“I don’t like being alone.”
That’s all he said.
Instantly I knew what he was talking about.
To be left, to be forgotten, to be alone was the worst experience of his life.
In his young mind, years before, he couldn’t know the why or the what, but he would always know the when, the where.
In his young mind, he didn’t know the love that still existed for him there or the love that was being formed from far away. All he knew was he hated being alone.
This being by yourself can be good for a time, but when it’s unwanted or unwarranted, it can be the most terrifying experience in a life. It makes you think about things, and when there are no answers that make sense, being alone is devastating.
So we see David, alone in a cave. His enemy is occupying Bethlehem. He is safe and protected, but alone. I don’t know what his thoughts gravitated to, but I’m wondering if he began to consider his childhood, his days as a shepherd, his anointing as king of Israel and now this, alone in a cave. So many memories and questions must have flooded his mind, perhaps the most obvious being, “How did I end up here? What did I do?”
But this is the part of the story I love to consider. Three of thirty come to him. Loyal friends, mighty warriors: they had David’s back. We don’t know how this all went down, except they heard him lament over his thirst. If he could just have a drink from the well of his boyhood home – a memory of his life…
Just a drink.
My mind flashes thousands of years forward. If he could just go home… If he could just be with familiar faces… If he could just go back for one more day…
So David’s mighty three take off. I like to think they wasted no time in assuring David that all would be well as they steadily, purposefully, walked to the cave’s entrance, nearly running as they approached the warm air just outside, now fully running with intense purpose all the way to the well for, “just a drink.” The passage from 2 Samuel 23 says, “Such were the exploits of the three mighty men.” I have to pause and think about this one, smiling over the image forming in my head, imagining these three, not even speaking what they would do, just a knowing look in their eyes. They had done these things before and would do it again.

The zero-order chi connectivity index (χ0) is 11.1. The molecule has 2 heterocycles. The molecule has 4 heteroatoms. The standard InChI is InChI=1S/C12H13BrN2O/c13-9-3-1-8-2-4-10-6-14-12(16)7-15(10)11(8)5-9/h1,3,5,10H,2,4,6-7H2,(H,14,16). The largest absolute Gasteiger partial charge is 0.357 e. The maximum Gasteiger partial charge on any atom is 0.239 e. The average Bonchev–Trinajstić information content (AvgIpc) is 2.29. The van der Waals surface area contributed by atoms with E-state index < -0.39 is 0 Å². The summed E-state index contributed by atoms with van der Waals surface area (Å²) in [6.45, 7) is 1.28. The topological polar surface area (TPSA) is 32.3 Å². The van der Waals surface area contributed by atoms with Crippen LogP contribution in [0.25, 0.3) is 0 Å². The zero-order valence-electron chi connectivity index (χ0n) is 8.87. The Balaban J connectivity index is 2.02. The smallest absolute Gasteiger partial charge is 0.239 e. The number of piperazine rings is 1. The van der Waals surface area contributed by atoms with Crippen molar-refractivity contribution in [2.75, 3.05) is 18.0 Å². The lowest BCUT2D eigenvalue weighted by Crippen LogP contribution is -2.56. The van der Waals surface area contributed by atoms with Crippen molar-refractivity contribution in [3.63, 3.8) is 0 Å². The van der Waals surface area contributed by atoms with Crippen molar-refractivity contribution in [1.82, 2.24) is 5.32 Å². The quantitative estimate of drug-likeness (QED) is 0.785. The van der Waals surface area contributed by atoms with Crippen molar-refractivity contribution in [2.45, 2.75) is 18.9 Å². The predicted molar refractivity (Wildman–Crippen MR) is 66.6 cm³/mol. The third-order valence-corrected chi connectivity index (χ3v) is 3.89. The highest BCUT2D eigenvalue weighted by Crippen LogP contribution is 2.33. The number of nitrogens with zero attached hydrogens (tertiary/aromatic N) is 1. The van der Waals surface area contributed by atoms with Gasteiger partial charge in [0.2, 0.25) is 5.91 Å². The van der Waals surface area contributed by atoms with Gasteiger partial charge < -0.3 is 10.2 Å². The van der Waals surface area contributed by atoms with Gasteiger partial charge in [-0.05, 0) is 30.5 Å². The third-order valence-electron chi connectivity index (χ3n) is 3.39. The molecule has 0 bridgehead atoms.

Risk, sacrifice, love for another; for those willing, the reward is great. The moment doesn’t pass David unnoticed or unseen. The men snuck into enemy territory, grabbed the water and now stood in the presence of their king. Again, I’m imagining their heaving chests, red faces, and their own thirst over the magnificent feat now behind them. And David in awe of the lengths these men were willing to go for him, realizes he is standing in the presence of holiness.
God is there.
And so he pours out the precious liquid he longed for, right there on the ground. The four of them standing together, watching every last drop hit the cave floor, truly quenching its thirst, a sacrifice to the LORD. One sacrifice returned with another, recognizing the One True King.
Just try to imagine the scene, the dark, wet ground, the speechless men, ‘cept for the catching of breath at the effort and the glory.
Now, thousands of years later, there was another catching of breath. But now the loneliness in this young heart, became a question, “What if?” And the question became a wondering, “Maybe?” And the wondering became a promise, “I’ll come back.” And the promise became a life, “We’ve got this.”
And even though there is a longing for places and people and sights and smells and skin, the loneliness is fading. You see, he has mighty men, too. They were willing to sacrifice, to risk, to love, to go and get, to return with a great gift. Make no mistake, the cost was great, is still great, but worth every moment, every tear, every smile. It is only possible because his mighty men have mighty men of their own. And One even mightier.
He’s learning he isn’t alone.
He’s learning that we have his back.
He’s learning that Jesus is with him, forever.
And someday, he will be someone’s mighty man. Another great story of sacrifice, risk and love for another who is alone, who needs to know his pain is seen, and is worth what it takes to it bring back.